Amanda Richards' #ImNoModelEither Social Media Campaign Showcases Actual Body Diversity
Last week, a plus-size retailer released their latest lingerie ads and invited consumers to join the conversation on social media by posting photos of their own: Lane Bryant's #ImNoAngel campaign. My Instagram feed was quickly flooded with lingerie-clad babes supporting the message. Like any other Beyoncé fan, I assumed this was a reference to the 2013 song before realizing that the tagline seemed to take aim at Victoria Secret's ads.
While many bloggers praised the campaign for challenging societal beauty standards and featuring racial diversity, there was an insular discussion happening within the body positive community. And the question seemed to be: This campaign may push the envelope for mainstream fashion but is it truly representative of the women who wear Lane Bryant's lingerie? When body positive blogger Amanda Richards first saw the campaign, she couldn't see her size 18 self reflected in the models who appeared mostly to be around the lower end of Lane Bryant's 14-28 size range. Her solution? The #ImNoModelEither social media campaign.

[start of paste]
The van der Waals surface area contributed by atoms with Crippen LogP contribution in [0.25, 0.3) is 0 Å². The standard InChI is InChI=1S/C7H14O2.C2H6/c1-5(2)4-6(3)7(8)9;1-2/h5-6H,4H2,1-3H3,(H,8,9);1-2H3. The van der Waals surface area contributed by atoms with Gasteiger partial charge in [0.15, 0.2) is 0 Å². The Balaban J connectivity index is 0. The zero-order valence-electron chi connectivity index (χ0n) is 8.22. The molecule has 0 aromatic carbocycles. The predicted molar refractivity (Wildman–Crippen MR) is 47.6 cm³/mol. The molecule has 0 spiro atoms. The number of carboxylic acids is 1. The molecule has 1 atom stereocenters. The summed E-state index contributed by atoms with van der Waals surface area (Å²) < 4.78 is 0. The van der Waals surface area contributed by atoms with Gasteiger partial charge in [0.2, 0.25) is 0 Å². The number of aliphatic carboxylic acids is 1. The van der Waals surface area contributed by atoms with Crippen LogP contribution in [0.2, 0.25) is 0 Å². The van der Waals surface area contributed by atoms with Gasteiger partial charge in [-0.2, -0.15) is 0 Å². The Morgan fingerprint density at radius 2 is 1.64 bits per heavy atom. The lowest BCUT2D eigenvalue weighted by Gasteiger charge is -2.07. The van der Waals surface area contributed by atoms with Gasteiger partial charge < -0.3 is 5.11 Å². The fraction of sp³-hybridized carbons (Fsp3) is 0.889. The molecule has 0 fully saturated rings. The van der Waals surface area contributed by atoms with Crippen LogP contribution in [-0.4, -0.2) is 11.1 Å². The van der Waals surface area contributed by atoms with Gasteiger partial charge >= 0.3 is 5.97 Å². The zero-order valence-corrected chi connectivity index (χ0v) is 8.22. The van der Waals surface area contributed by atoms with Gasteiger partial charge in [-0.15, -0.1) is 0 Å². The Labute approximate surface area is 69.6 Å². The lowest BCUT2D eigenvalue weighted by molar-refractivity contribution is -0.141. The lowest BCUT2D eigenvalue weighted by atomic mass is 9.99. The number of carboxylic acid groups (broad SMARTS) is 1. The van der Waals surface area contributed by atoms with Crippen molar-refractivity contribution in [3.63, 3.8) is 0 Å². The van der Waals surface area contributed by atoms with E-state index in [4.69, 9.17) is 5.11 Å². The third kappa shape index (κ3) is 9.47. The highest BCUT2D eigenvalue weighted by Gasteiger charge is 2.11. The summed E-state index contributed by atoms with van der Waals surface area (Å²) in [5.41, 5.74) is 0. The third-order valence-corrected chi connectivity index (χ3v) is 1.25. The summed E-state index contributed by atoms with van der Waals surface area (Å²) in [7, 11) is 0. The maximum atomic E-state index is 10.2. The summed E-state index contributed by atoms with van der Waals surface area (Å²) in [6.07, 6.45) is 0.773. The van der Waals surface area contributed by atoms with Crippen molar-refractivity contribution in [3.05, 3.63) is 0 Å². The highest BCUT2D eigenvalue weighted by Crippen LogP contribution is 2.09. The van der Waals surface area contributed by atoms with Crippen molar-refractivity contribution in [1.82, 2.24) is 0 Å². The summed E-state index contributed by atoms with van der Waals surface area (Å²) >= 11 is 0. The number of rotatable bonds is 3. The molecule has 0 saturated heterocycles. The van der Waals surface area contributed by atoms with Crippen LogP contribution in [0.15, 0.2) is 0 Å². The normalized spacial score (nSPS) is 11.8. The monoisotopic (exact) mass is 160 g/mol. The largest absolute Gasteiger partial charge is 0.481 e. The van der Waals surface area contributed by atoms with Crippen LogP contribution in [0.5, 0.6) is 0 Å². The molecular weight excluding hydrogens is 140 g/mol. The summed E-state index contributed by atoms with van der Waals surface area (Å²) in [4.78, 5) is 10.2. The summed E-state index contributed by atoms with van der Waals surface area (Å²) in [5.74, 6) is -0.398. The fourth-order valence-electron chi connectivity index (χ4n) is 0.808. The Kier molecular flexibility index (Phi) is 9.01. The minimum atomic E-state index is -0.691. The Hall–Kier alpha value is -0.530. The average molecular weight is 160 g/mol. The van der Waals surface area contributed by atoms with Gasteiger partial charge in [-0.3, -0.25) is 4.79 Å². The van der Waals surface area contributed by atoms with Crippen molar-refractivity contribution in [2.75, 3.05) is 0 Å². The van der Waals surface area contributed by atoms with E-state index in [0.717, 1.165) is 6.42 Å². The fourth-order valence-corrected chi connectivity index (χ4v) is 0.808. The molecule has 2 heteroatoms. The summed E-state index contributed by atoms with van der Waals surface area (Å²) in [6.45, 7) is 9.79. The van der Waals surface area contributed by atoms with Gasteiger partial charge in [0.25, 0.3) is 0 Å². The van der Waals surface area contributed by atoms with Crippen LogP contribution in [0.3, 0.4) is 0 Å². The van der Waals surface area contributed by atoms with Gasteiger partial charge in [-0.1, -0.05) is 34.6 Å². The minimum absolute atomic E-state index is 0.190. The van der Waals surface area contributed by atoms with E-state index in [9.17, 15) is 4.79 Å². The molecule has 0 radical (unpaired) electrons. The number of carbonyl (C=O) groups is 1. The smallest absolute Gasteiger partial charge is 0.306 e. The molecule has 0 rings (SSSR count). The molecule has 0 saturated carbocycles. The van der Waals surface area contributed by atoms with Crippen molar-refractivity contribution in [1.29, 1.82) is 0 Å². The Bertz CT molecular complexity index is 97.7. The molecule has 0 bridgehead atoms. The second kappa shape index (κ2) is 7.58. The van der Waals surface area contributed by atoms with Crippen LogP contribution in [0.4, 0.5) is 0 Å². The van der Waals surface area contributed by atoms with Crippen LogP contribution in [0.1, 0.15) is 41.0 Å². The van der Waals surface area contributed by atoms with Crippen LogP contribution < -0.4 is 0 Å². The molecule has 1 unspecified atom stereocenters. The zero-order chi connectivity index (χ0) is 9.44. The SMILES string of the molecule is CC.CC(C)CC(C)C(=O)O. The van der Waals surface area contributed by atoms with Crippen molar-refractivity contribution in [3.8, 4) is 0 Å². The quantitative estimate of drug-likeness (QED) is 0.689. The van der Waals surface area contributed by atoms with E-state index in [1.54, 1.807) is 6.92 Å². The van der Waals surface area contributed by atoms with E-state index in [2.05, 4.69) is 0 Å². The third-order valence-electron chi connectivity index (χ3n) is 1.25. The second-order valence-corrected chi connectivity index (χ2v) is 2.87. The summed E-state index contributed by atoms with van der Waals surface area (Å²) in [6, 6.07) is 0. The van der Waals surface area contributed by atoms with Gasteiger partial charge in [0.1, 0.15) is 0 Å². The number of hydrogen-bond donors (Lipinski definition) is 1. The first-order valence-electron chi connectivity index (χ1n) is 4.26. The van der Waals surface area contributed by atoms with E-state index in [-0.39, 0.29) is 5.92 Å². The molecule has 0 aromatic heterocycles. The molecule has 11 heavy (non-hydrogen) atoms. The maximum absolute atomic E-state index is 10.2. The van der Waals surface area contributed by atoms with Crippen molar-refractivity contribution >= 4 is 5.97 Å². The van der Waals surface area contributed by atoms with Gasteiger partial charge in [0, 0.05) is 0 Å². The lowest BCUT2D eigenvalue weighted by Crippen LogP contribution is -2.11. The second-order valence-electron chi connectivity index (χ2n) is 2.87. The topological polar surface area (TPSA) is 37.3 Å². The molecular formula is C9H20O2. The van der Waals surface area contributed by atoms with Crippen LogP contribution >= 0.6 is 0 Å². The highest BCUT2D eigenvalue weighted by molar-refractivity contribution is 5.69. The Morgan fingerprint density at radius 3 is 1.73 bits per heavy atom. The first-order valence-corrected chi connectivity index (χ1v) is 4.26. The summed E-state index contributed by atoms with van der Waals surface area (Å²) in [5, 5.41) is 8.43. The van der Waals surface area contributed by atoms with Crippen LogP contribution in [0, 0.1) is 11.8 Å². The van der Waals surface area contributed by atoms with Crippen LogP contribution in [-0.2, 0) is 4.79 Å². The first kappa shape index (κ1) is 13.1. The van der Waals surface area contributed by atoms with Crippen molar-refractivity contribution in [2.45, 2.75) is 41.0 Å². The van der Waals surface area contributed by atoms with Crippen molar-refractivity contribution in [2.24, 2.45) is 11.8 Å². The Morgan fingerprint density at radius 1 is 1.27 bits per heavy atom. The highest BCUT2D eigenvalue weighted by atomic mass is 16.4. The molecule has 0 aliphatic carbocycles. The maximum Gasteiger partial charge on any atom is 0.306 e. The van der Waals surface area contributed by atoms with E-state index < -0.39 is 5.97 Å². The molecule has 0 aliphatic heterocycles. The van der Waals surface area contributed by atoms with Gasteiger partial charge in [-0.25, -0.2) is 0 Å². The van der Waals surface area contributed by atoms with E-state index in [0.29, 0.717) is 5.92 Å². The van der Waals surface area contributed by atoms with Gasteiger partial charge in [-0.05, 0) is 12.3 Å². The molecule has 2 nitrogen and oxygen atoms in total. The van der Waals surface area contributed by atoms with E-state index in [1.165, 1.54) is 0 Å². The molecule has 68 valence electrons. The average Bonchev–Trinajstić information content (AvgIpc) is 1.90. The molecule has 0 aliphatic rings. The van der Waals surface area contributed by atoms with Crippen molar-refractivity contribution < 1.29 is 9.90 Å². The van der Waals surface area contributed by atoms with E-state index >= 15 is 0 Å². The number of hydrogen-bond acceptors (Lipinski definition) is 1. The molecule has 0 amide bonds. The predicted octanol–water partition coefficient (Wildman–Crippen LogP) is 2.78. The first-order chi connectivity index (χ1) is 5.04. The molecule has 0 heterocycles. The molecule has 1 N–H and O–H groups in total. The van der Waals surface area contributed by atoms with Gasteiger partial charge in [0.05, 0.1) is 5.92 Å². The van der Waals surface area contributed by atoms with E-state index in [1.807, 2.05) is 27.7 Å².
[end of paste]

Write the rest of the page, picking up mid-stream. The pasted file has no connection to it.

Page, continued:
Richards, 29, first took to her blog to challenge the Lane Bryant #ImNoAngel campaign. Though her initial reaction to the images was positive, she found the name itself problematic.
"It's snarky, and detrimental to how many plus-size women want to be represented," Richards told me in an email interview. "Why does the message of the campaign have to be 'we’re not thin?' Why does the plus-size woman need to define herself in relationship to another type of woman? It would have been much more compelling if the message was strong, bold and maybe even a little tongue-in-cheek — but didn’t pit one group of women against another."
In response to Richards' criticism, a representative from Lane Bryant told me via email that the campaign was intended to be inclusive:
"This campaign is intended to celebrate all women coming together to redefine the ideals of beauty," said Lane Bryant representative Toyin Graham. "The message is completely open and we hope to redefine society’s current view of what sexy is. This campaign message is all inclusive. Our issue is not with certain sizes of women, it’s with media’s definition of ideal beauty."